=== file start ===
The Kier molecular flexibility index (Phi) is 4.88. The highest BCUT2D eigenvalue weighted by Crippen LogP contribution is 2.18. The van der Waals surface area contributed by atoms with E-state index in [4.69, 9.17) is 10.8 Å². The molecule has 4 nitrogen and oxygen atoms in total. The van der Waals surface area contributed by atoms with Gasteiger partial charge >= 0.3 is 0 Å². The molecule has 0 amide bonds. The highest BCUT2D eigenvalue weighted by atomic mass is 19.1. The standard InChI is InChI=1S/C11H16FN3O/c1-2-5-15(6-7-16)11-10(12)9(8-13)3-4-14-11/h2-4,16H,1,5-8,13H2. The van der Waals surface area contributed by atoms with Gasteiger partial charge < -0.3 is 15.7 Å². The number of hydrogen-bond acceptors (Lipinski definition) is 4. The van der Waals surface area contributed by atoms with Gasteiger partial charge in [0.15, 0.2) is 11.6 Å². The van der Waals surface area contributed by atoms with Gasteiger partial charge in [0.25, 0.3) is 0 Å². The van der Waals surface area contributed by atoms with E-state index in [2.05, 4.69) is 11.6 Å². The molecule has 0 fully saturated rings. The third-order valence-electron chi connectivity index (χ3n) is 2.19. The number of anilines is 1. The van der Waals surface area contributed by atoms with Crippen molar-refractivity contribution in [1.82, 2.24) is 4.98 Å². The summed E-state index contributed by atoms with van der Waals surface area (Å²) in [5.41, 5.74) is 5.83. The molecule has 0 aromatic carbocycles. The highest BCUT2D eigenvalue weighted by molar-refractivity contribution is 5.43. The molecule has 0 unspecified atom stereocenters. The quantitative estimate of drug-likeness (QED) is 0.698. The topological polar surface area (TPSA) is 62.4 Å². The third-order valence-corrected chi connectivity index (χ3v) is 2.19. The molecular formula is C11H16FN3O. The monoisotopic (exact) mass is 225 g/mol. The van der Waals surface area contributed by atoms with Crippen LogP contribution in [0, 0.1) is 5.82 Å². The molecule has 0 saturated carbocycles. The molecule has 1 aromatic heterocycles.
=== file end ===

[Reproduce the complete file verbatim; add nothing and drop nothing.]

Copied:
The Kier molecular flexibility index (Phi) is 4.88. The highest BCUT2D eigenvalue weighted by Crippen LogP contribution is 2.18. The van der Waals surface area contributed by atoms with E-state index in [4.69, 9.17) is 10.8 Å². The molecule has 4 nitrogen and oxygen atoms in total. The van der Waals surface area contributed by atoms with Gasteiger partial charge >= 0.3 is 0 Å². The molecule has 0 amide bonds. The highest BCUT2D eigenvalue weighted by atomic mass is 19.1. The standard InChI is InChI=1S/C11H16FN3O/c1-2-5-15(6-7-16)11-10(12)9(8-13)3-4-14-11/h2-4,16H,1,5-8,13H2. The van der Waals surface area contributed by atoms with Gasteiger partial charge < -0.3 is 15.7 Å². The number of hydrogen-bond acceptors (Lipinski definition) is 4. The van der Waals surface area contributed by atoms with Gasteiger partial charge in [0.15, 0.2) is 11.6 Å². The van der Waals surface area contributed by atoms with Gasteiger partial charge in [0.25, 0.3) is 0 Å². The van der Waals surface area contributed by atoms with E-state index in [2.05, 4.69) is 11.6 Å². The molecule has 0 fully saturated rings. The third-order valence-electron chi connectivity index (χ3n) is 2.19. The number of anilines is 1. The van der Waals surface area contributed by atoms with Crippen molar-refractivity contribution in [1.82, 2.24) is 4.98 Å². The summed E-state index contributed by atoms with van der Waals surface area (Å²) in [5.41, 5.74) is 5.83. The molecule has 0 aromatic carbocycles. The highest BCUT2D eigenvalue weighted by molar-refractivity contribution is 5.43. The molecule has 0 unspecified atom stereocenters. The quantitative estimate of drug-likeness (QED) is 0.698. The topological polar surface area (TPSA) is 62.4 Å². The third-order valence-corrected chi connectivity index (χ3v) is 2.19. The molecular formula is C11H16FN3O. The monoisotopic (exact) mass is 225 g/mol. The van der Waals surface area contributed by atoms with Crippen LogP contribution in [0, 0.1) is 5.82 Å². The molecule has 0 saturated carbocycles. The molecule has 1 aromatic heterocycles.